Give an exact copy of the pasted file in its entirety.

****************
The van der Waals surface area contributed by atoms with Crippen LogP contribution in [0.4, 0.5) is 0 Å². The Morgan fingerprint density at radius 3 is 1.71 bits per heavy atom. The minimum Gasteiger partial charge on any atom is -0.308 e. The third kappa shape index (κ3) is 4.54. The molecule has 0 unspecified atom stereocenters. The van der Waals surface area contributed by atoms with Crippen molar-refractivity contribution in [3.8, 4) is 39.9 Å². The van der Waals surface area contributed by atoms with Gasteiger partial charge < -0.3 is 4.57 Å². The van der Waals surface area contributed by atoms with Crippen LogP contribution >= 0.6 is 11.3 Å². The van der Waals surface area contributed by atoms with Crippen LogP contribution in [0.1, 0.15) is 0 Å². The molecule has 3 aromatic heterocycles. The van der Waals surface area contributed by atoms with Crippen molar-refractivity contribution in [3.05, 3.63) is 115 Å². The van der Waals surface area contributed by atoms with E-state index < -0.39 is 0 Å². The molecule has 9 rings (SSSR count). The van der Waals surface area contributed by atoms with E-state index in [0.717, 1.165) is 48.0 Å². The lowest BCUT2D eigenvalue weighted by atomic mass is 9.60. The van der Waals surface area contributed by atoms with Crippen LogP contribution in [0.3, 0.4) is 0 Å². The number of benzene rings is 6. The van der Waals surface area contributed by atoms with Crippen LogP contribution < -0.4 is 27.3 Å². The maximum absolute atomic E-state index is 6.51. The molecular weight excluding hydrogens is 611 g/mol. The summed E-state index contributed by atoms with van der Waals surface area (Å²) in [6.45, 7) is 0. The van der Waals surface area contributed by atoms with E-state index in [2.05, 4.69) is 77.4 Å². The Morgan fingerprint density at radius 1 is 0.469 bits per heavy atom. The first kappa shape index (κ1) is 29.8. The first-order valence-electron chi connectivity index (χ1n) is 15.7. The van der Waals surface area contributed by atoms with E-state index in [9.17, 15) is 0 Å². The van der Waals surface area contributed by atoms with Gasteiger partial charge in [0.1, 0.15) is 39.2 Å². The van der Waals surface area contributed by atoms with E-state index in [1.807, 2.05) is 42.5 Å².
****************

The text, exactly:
The van der Waals surface area contributed by atoms with Crippen LogP contribution in [0.4, 0.5) is 0 Å². The Morgan fingerprint density at radius 3 is 1.71 bits per heavy atom. The minimum Gasteiger partial charge on any atom is -0.308 e. The third kappa shape index (κ3) is 4.54. The molecule has 0 unspecified atom stereocenters. The van der Waals surface area contributed by atoms with Crippen molar-refractivity contribution in [3.8, 4) is 39.9 Å². The van der Waals surface area contributed by atoms with Gasteiger partial charge < -0.3 is 4.57 Å². The van der Waals surface area contributed by atoms with Crippen LogP contribution >= 0.6 is 11.3 Å². The van der Waals surface area contributed by atoms with Crippen LogP contribution in [0.1, 0.15) is 0 Å². The molecule has 3 aromatic heterocycles. The van der Waals surface area contributed by atoms with Crippen molar-refractivity contribution in [3.05, 3.63) is 115 Å². The van der Waals surface area contributed by atoms with E-state index < -0.39 is 0 Å². The molecule has 9 rings (SSSR count). The van der Waals surface area contributed by atoms with E-state index in [0.717, 1.165) is 48.0 Å². The lowest BCUT2D eigenvalue weighted by atomic mass is 9.60. The van der Waals surface area contributed by atoms with Crippen LogP contribution in [0.3, 0.4) is 0 Å². The number of benzene rings is 6. The van der Waals surface area contributed by atoms with Crippen LogP contribution < -0.4 is 27.3 Å². The maximum absolute atomic E-state index is 6.51. The molecular weight excluding hydrogens is 611 g/mol. The summed E-state index contributed by atoms with van der Waals surface area (Å²) in [6.45, 7) is 0. The van der Waals surface area contributed by atoms with E-state index in [2.05, 4.69) is 77.4 Å². The Morgan fingerprint density at radius 1 is 0.469 bits per heavy atom. The first kappa shape index (κ1) is 29.8. The first-order valence-electron chi connectivity index (χ1n) is 15.7. The van der Waals surface area contributed by atoms with E-state index in [9.17, 15) is 0 Å². The van der Waals surface area contributed by atoms with Gasteiger partial charge in [0.1, 0.15) is 39.2 Å². The van der Waals surface area contributed by atoms with E-state index in [1.807, 2.05) is 42.5 Å².